Red lights illuminate the stage as the upbeat guitar riffs of Canadian guitarist Redd Volkaert fill the space. Members from across the Denton community gathered around Dan’s Silverleaf take in the Friday night atmosphere and entertainment.
The Made in Denton Music Event, a three-day fundraiser for this October’s Denton Arts and Jazz Festival, opened its first night with performances from Volkaert, Minnesota-based singer Mary Cutrufello and local folk-rock artist Levi Cobb. Other local acts will be featured throughout the weekend, including rock band Brave Combo and Cuban music group El Nuevo Mi Son.
John Williams, an event organizer and Dan’s Silverleaf co-owner, said Made in Denton is a great way for others in the area to raise awareness and support for the Arts and Jazz Festival, as well as local music acts.
“It’s great to get involved with a music event, support the Denton Arts and Jazz Festival and see some awesome, amazing music,” Williams said. “We just want to keep [the fest] going because it’s such a great thing for the city and the residents.”
The idea for Made in Denton originated from a golf course conversation between Williams and Denton Festival Foundation president Jason Stewart. Their goal was to present a mini version of the Arts and Jazz Fest to pay homage to the event’s roots while also raising funds for the event. With a goal of around $15,000, the concert’s benefits will be used to help keep the yearly festival free for the public.
Kevin Lechler, Denton Festival Foundation executive director, said the Arts and Jazz Festival was born out of the belief that the highest quality of art and music should be available to the community free of charge. Years later, the foundation remains true to that belief and dedicates part of its mission to keeping the event free for all.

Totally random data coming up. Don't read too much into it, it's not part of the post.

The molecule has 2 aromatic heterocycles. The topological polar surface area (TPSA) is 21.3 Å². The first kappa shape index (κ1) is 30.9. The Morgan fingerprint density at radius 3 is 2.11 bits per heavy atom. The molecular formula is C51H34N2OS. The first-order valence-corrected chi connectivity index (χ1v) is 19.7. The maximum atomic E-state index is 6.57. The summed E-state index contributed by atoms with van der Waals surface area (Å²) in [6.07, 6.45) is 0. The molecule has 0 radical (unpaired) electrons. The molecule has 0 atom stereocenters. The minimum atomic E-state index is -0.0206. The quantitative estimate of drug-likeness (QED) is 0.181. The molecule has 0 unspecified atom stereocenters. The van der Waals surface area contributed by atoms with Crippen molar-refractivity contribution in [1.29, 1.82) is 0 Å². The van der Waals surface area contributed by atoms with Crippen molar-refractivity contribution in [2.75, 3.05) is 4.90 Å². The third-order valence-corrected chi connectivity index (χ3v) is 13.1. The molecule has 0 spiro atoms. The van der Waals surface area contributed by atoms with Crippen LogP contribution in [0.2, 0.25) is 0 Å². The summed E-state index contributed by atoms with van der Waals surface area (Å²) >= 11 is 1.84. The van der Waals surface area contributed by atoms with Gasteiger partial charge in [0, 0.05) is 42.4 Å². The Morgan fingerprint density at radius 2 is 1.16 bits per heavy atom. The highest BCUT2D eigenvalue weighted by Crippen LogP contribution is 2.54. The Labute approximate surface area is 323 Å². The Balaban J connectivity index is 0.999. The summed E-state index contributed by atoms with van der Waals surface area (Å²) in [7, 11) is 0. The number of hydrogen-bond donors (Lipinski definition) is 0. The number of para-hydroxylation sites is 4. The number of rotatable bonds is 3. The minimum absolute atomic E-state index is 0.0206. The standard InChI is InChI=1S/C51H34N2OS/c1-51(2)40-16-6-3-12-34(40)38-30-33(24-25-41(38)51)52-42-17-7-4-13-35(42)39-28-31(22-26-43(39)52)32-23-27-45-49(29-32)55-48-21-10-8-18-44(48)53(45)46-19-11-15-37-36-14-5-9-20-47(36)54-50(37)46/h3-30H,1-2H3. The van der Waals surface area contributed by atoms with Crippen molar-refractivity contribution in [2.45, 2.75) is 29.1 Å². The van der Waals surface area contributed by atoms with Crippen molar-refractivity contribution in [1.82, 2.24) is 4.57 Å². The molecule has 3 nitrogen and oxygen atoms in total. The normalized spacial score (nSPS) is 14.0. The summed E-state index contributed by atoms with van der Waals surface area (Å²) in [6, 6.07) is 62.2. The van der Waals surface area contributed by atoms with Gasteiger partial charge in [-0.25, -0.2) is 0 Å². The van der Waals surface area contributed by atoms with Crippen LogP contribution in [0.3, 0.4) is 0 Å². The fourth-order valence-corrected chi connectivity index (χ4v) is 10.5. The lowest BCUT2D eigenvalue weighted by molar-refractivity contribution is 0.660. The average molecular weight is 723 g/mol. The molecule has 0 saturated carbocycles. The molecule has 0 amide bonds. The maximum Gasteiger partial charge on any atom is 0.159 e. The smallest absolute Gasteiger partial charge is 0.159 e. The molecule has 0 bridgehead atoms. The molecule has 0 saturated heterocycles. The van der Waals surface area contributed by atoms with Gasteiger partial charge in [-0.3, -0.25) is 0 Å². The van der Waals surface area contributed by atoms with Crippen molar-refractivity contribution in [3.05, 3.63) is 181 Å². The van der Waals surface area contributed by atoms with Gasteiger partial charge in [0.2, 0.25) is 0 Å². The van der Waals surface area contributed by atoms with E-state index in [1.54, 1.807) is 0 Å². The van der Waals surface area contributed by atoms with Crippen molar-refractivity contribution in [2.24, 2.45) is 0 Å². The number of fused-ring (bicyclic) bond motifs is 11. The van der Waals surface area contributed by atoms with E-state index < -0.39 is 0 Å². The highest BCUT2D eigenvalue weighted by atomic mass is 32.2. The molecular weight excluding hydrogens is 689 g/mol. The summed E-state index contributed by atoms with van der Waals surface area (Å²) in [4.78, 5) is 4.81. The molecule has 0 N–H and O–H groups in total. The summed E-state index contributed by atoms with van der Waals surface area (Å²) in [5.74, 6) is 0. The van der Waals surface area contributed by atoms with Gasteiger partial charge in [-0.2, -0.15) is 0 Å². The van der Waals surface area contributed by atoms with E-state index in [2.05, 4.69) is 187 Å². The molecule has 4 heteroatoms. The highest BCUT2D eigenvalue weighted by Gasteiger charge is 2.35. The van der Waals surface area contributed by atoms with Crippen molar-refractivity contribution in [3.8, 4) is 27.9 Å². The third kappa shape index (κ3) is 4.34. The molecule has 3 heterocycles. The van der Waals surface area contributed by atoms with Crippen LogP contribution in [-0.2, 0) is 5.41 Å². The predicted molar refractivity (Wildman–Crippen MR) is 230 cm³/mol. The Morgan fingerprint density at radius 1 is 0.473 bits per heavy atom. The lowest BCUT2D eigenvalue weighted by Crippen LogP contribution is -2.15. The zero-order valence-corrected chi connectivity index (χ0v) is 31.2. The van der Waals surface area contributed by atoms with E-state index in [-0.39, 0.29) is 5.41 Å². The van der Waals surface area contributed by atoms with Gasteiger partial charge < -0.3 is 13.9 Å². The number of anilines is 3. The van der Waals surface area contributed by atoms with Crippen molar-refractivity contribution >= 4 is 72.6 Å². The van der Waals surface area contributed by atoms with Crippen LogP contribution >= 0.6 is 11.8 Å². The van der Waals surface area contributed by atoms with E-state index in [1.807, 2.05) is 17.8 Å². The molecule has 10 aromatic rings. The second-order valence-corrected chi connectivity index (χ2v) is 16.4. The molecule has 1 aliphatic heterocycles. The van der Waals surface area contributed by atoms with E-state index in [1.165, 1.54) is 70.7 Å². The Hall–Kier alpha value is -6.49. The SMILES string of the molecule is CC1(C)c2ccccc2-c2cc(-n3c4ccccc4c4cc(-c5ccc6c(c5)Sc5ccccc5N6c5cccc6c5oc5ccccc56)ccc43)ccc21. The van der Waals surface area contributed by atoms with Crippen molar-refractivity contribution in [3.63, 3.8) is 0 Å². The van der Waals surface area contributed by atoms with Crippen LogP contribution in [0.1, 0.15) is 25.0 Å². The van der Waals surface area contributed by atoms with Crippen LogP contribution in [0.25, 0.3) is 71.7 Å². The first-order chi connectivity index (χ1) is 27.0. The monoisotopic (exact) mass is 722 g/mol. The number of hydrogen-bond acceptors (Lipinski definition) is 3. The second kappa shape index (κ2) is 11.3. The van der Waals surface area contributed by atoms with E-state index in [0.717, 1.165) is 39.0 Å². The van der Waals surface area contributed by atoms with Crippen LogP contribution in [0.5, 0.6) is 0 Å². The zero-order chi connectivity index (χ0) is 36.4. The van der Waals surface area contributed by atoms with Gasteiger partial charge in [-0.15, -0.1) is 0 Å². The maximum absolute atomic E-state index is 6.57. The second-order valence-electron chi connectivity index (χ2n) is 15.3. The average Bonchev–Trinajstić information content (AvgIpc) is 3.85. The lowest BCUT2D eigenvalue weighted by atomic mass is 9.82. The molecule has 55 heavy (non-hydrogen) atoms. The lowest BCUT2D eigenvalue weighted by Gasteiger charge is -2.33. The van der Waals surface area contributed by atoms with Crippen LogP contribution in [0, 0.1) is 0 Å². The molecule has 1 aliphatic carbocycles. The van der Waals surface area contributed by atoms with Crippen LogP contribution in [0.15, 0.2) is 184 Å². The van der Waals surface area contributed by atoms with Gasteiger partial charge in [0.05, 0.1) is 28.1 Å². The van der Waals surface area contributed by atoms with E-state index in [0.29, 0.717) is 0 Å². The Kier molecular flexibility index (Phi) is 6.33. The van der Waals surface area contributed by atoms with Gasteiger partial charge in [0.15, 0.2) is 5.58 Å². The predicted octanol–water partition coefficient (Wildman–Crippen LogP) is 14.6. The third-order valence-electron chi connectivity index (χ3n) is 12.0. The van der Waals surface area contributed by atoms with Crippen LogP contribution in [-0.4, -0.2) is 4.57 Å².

“The need to raise money is important but we also believe in our community and providing an outlet to bring people together,” Lechler said. “At its heart, the Denton Arts and Jazz Festival is an event that unites people of all walks of life and celebrates the arts and music in the most positive way.”
Local musician Lauren Upshaw, 44, said it is an honor for her to be included in Made in Denton to help support the Arts and Jazz Fest. For years, Upshaw has seen the level of production needed to hold the free concert and feels it demonstrates the full efforts put into the local music scene by the Festival Foundation. Because of this, Upshaw said she, like many other artists involved, was eager to show up and support the institution and its work.
“It’s all hands on deck,” Upshaw said. “The festival is such a cornerstone of the Denton community and does so much for its community and its artists. That’s why we’re here.”
Seeing many Dentonites join together for the Festival Foundation, Upshaw feels the event also demonstrates the love and efforts that are poured into the music community by the artists and their audiences themselves.
“The unique thing about Denton is that it’s not just that there’s a lot of musicians here, it’s that there’s a lot of great musicians,” Upshaw said. “Music is the identity of this town, so it’s special to see such a supportive community through fundraisers like this.”
Upshaw believes events like Made in Denton are able to impact others financially, as well as emotionally. She said when music is involved, one can feel a connectedness with everyone around them, particularly when it is a community-focused event. By offering these spaces in the community, Upshaw feels those across Denton are able to set aside their social and political differences and unite over a universal love for music.
“It’s nice to put aside all the stupid things that are the source of all trouble in our society and just share the joy of music and community in a way that transcends our individual selves,” Upshaw said. “We’re all able to just be together as part of something greater, something pure.”
Featured Image: Mary Cutrufello performs at the Made in Denton music festival at Dan’s SilverLeaf on April 29, 2022. Photo by Matt Iaia